U.S. warns Russia, welcomes new EU sanctions

The U.S. welcomed an EU move to broaden existing measures imposed on Moscow

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The United States warned Russia on Thursday that it is mulling fresh sanctions over the fighting in Ukraine and welcomed an EU move to broaden existing measures imposed on Moscow.

State Department spokeswoman Jen Psaki said the agreement by EU foreign ministers to expand existing European sanctions "is just a further sign that the actions of the last several days and weeks are absolutely unacceptable and that there will be new consequences put in place."

The move in Brussels, where EU foreign ministers were meeting, was "building on a large sanctions effort that's been going on for months now," Psaki said, dubbing Thursday's announcement a "positive step."

She had no prediction about when the next round of US sanctions would come into force, or who would be targeted.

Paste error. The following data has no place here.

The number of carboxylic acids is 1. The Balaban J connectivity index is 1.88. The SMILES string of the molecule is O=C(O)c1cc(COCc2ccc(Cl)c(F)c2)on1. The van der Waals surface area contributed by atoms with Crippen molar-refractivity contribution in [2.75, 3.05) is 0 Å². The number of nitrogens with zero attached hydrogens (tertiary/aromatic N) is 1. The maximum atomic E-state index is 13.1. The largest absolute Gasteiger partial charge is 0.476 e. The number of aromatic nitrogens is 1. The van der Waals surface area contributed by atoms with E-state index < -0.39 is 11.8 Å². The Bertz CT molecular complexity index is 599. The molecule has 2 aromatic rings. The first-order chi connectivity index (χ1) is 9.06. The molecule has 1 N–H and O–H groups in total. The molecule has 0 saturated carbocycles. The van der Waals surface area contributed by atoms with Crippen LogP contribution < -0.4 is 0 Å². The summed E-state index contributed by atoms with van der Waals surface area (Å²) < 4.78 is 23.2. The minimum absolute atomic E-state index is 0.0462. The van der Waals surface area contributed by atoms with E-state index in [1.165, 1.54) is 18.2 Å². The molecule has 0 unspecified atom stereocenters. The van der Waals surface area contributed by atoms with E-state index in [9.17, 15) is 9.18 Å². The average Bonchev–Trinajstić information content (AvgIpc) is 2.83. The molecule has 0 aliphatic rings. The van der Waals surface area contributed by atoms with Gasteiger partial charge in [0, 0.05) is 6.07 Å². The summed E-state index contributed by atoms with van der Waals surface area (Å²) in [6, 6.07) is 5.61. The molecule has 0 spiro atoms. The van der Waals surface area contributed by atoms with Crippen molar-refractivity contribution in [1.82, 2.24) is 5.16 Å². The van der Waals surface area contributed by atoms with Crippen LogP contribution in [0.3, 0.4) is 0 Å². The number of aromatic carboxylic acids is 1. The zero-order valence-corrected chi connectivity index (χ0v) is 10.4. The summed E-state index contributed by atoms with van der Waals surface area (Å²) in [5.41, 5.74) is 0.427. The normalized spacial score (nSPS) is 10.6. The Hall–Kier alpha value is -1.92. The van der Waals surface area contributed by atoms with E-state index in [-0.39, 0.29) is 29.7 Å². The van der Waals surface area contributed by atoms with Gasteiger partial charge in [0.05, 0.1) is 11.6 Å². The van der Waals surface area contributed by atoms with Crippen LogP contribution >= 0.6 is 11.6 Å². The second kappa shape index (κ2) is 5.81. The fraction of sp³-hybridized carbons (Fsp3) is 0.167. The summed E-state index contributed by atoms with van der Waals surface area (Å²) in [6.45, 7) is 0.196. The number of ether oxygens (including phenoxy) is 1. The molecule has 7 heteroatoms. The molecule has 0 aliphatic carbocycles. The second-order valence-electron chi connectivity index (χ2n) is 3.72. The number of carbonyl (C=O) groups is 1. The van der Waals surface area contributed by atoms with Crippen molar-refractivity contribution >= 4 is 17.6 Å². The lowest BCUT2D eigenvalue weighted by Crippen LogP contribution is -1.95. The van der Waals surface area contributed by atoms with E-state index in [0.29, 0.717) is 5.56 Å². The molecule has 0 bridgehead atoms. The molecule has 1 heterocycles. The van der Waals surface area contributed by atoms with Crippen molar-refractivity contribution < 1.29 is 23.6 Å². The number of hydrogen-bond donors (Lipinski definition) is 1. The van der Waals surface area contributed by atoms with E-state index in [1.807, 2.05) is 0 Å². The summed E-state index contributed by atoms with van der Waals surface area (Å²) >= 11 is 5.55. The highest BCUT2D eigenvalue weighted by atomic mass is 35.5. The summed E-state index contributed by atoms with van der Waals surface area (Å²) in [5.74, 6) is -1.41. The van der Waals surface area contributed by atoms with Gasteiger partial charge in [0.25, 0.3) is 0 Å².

"Sometimes we add names, sometimes we add sectors or companies, and that's the same thing for the EU," Psaki said.

"We'll continue to consider others that we could add."

Earlier this week President Barack Obama pledged to increase pressure on Russia and, in cooperation with US allies including Europe, to look at other options to tackle the issue.

"I will look at all additional options that are available to us, short of military confrontation, and try to address this issue," he said.

Psaki also condemned intensifying attacks on Debaltseve, in eastern Ukraine, where rebels have almost surrounded the town.

The town lies 13 kilometers (about eight miles) beyond the ceasefire line set in a September accord, she said.

"Over the past week, the separatists have fired countless rockets at the city, killing and wounding scores of innocent people and prompting the Ukrainian government and local NGOs to organize a city-wide evacuation," Psaki told reporters.

"There can also be no mistake about Russia's role in the escalation of violence," she said, adding Moscow had "equipped the separatists with tanks, armored vehicles, heavy artillery, rocket systems and other military equipment."

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